A new survey from the UK's Office for National Statistics, the largest pool for social data after the Census, reveals that 1.5% percent of the UK's population is gay, a number much smaller than previously estimated, the Guardian reports:
"The findings, based on interviews with more than 450,000 people – …show that an estimated 481,000 people regard themselves as gay and a further 245,000 – mainly women – say they are bisexual. The estimate puts Britain's gay community at 1.5% of the total population – much lower than the most commonly used estimate of 5% to 7%, which was cited by ministers introducing civil partnership legislation and implied a non-heterosexual population of 3.5 million. The ONS said the higher estimate was based on different sampling methods and responses to questions about sexual attraction and behaviour both in the past and present. The latest detailed figures show that gay people are much more likely to be in managerial or professional occupations – 49% compared with 30% for straight workers – and better educated, with 38% holding a degree. Their age profile is also much younger than the rest of the population, with 66% under the age of 44 and 17% aged 16 to 24. Just over 45% of the gay community are cohabiting, although only 8% live in a household with at least one child present. A third of bisexual households include at least one child. London is home to the highest concentration of gay people at 2.2% of the population, while this proportion falls to 0.9% in Northern Ireland."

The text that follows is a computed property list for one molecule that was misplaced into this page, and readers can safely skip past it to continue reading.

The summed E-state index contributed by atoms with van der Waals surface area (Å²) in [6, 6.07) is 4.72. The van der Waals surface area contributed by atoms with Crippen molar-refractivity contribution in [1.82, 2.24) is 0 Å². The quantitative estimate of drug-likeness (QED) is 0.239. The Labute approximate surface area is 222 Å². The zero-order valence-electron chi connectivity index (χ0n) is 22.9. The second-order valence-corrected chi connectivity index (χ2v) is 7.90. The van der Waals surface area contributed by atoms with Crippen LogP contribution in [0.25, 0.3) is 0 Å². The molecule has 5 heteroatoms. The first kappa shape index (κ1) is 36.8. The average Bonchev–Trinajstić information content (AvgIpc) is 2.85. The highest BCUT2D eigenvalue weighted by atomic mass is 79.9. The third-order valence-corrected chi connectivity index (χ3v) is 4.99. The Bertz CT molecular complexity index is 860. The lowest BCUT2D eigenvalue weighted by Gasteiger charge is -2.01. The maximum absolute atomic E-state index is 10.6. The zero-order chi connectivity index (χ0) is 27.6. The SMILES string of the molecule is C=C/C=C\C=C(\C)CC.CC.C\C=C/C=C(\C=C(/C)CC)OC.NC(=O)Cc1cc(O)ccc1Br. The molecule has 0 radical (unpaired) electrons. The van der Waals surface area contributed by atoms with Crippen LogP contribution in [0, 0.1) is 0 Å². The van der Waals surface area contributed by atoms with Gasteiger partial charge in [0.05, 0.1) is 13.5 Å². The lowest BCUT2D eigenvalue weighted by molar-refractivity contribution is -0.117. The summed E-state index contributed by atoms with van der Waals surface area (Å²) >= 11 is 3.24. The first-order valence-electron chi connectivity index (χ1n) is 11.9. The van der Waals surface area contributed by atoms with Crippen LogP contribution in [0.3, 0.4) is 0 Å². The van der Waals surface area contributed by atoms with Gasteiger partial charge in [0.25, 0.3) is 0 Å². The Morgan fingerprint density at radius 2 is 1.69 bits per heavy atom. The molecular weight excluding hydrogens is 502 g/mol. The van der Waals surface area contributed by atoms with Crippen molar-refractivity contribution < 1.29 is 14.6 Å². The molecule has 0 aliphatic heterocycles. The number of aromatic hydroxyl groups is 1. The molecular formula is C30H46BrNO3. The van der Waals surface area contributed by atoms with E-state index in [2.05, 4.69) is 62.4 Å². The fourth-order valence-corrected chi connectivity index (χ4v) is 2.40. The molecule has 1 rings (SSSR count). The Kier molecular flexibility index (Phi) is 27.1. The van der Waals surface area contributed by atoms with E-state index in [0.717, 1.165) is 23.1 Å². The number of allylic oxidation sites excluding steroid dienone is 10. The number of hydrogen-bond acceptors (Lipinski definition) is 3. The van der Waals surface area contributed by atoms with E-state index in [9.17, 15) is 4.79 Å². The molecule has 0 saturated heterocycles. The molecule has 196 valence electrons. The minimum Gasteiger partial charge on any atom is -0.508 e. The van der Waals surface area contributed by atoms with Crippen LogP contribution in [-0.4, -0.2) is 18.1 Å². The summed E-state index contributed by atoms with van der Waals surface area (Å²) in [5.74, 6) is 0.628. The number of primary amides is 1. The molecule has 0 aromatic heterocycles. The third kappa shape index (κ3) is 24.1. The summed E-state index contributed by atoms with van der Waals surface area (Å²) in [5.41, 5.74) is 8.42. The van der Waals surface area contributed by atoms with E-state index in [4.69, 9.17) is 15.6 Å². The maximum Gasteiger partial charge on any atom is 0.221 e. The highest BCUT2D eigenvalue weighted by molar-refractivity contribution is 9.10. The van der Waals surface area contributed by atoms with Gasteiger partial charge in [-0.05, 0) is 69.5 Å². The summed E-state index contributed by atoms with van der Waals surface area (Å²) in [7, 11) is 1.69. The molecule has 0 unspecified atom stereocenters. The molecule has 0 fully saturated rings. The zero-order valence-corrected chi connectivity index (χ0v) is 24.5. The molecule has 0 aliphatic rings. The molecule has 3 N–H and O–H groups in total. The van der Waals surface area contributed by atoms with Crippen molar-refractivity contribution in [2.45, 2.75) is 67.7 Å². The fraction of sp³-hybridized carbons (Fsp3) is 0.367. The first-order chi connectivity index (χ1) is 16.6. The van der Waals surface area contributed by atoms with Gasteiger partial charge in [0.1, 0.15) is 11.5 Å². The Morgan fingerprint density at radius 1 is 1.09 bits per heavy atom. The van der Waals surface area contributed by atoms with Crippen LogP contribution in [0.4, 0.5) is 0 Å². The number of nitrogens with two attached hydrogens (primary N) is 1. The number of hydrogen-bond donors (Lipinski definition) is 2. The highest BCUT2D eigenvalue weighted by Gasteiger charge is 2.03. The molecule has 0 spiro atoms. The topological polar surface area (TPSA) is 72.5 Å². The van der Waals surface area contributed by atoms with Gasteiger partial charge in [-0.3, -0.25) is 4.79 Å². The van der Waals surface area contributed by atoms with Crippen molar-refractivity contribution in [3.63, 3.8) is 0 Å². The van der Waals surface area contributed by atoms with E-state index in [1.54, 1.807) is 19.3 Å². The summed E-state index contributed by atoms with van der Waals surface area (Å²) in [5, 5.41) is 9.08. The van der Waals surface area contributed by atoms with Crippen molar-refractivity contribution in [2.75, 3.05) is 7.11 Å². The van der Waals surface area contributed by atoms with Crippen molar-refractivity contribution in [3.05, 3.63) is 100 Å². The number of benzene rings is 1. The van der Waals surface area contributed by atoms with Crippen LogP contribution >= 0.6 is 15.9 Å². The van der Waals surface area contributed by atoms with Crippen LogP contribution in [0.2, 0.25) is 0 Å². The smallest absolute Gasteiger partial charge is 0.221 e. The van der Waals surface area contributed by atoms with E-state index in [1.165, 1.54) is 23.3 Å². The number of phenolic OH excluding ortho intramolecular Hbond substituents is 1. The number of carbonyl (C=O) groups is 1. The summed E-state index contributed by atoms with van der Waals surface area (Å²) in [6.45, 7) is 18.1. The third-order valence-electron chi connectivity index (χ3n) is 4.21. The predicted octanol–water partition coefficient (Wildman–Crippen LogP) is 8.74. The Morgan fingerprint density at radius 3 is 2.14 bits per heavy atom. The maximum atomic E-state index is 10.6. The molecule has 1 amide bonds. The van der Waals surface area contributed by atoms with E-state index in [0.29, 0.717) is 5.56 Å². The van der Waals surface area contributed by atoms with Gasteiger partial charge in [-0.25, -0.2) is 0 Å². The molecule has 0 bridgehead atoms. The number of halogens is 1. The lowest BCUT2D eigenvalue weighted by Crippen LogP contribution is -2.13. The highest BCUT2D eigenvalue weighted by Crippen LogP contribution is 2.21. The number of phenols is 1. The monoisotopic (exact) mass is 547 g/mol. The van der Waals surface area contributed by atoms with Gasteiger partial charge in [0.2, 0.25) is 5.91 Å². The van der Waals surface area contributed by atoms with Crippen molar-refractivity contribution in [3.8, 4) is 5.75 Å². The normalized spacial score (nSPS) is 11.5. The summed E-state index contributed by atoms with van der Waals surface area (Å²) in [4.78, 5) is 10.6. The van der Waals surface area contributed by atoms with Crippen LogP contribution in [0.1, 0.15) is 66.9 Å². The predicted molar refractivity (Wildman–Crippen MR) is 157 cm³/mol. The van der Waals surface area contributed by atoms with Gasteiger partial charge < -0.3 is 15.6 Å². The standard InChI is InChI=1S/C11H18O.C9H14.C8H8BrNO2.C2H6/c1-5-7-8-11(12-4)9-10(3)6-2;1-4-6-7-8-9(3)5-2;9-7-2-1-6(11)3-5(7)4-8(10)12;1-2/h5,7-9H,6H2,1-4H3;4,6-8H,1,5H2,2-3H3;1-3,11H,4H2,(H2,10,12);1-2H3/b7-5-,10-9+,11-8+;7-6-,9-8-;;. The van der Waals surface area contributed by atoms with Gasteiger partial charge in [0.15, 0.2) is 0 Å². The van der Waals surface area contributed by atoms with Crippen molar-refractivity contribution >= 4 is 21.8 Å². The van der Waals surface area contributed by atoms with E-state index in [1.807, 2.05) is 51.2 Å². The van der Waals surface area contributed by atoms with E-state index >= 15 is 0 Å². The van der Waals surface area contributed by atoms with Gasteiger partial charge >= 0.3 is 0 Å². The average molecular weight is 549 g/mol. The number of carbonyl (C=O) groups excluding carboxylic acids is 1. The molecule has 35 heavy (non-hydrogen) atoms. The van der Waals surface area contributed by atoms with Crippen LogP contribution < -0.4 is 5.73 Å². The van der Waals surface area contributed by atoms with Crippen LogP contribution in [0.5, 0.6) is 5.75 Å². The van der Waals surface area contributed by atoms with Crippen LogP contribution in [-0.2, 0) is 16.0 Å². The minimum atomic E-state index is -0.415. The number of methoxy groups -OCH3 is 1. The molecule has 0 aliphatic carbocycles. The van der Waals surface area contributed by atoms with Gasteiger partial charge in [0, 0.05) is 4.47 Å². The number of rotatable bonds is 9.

Ben Summerskill, chief executive of gay rights group Stonewall, said the data collection process may have rendered certain inaccuracies:
"We warmly welcome these figures as Stonewall’s pushed for this information for some time. However this is the first time that people were asked and data collection happened on doorsteps or over the phone, which may deter people from giving accurate responses – particularly if someone isn’t openly-gay at home. Stonewall now works with 600 major employers and their experience is that these statistics increase when you regularly ask about sexual orientation as part of general monitoring information. We’d expect to see these figures increase over time as people’s confidence in the survey grows and sexual orientation becomes a routine part of data collection."